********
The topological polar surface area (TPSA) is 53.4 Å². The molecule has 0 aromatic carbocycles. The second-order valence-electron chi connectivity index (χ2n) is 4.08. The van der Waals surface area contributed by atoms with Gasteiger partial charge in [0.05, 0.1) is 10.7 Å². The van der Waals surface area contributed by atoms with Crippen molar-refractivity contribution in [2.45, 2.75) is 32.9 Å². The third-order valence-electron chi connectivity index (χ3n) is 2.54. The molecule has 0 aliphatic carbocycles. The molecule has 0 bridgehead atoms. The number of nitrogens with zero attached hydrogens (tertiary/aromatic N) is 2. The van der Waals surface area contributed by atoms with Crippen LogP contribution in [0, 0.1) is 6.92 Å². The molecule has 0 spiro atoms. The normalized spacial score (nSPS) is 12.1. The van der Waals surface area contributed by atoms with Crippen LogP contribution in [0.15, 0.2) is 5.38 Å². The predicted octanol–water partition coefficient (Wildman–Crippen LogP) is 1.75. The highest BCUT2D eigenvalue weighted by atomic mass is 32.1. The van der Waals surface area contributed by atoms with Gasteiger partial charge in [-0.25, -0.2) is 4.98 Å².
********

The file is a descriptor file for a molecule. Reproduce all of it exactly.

The topological polar surface area (TPSA) is 53.4 Å². The molecule has 0 aromatic carbocycles. The second-order valence-electron chi connectivity index (χ2n) is 4.08. The van der Waals surface area contributed by atoms with Gasteiger partial charge in [0.05, 0.1) is 10.7 Å². The van der Waals surface area contributed by atoms with Crippen molar-refractivity contribution in [2.45, 2.75) is 32.9 Å². The third-order valence-electron chi connectivity index (χ3n) is 2.54. The molecule has 0 aliphatic carbocycles. The molecule has 0 bridgehead atoms. The number of nitrogens with zero attached hydrogens (tertiary/aromatic N) is 2. The van der Waals surface area contributed by atoms with Crippen LogP contribution in [0, 0.1) is 6.92 Å². The molecule has 0 spiro atoms. The normalized spacial score (nSPS) is 12.1. The van der Waals surface area contributed by atoms with Crippen LogP contribution in [0.15, 0.2) is 5.38 Å². The predicted octanol–water partition coefficient (Wildman–Crippen LogP) is 1.75. The highest BCUT2D eigenvalue weighted by atomic mass is 32.1. The van der Waals surface area contributed by atoms with Gasteiger partial charge in [-0.25, -0.2) is 4.98 Å².